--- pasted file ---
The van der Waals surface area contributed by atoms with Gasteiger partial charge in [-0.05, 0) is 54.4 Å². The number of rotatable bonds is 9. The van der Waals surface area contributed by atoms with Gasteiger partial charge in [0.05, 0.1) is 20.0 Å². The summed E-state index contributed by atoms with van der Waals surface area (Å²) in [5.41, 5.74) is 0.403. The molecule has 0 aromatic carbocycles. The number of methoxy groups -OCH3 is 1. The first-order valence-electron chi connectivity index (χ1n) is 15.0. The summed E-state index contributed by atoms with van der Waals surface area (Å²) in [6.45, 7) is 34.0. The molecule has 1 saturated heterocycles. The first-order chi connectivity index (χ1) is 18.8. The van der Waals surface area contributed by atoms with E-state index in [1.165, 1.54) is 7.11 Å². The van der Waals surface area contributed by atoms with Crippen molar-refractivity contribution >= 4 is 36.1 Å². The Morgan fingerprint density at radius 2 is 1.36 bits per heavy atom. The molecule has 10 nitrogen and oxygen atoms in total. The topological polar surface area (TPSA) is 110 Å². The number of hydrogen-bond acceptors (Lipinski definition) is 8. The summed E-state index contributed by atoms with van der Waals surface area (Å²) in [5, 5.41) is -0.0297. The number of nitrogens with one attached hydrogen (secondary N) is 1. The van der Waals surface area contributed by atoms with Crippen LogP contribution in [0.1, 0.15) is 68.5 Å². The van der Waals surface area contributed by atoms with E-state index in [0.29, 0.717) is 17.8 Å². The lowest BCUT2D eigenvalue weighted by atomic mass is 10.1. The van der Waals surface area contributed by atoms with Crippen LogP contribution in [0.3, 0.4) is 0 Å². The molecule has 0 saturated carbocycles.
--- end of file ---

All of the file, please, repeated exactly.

The van der Waals surface area contributed by atoms with Gasteiger partial charge in [-0.05, 0) is 54.4 Å². The number of rotatable bonds is 9. The van der Waals surface area contributed by atoms with Gasteiger partial charge in [0.05, 0.1) is 20.0 Å². The summed E-state index contributed by atoms with van der Waals surface area (Å²) in [5.41, 5.74) is 0.403. The molecule has 0 aromatic carbocycles. The number of methoxy groups -OCH3 is 1. The first-order valence-electron chi connectivity index (χ1n) is 15.0. The summed E-state index contributed by atoms with van der Waals surface area (Å²) in [6.45, 7) is 34.0. The molecule has 1 saturated heterocycles. The first-order chi connectivity index (χ1) is 18.8. The van der Waals surface area contributed by atoms with E-state index in [1.165, 1.54) is 7.11 Å². The van der Waals surface area contributed by atoms with Crippen molar-refractivity contribution >= 4 is 36.1 Å². The Morgan fingerprint density at radius 2 is 1.36 bits per heavy atom. The molecule has 10 nitrogen and oxygen atoms in total. The topological polar surface area (TPSA) is 110 Å². The number of hydrogen-bond acceptors (Lipinski definition) is 8. The summed E-state index contributed by atoms with van der Waals surface area (Å²) in [5, 5.41) is -0.0297. The number of nitrogens with one attached hydrogen (secondary N) is 1. The van der Waals surface area contributed by atoms with Crippen LogP contribution in [0.1, 0.15) is 68.5 Å². The van der Waals surface area contributed by atoms with E-state index in [0.29, 0.717) is 17.8 Å². The lowest BCUT2D eigenvalue weighted by atomic mass is 10.1. The van der Waals surface area contributed by atoms with Crippen LogP contribution in [0.3, 0.4) is 0 Å². The molecule has 0 saturated carbocycles.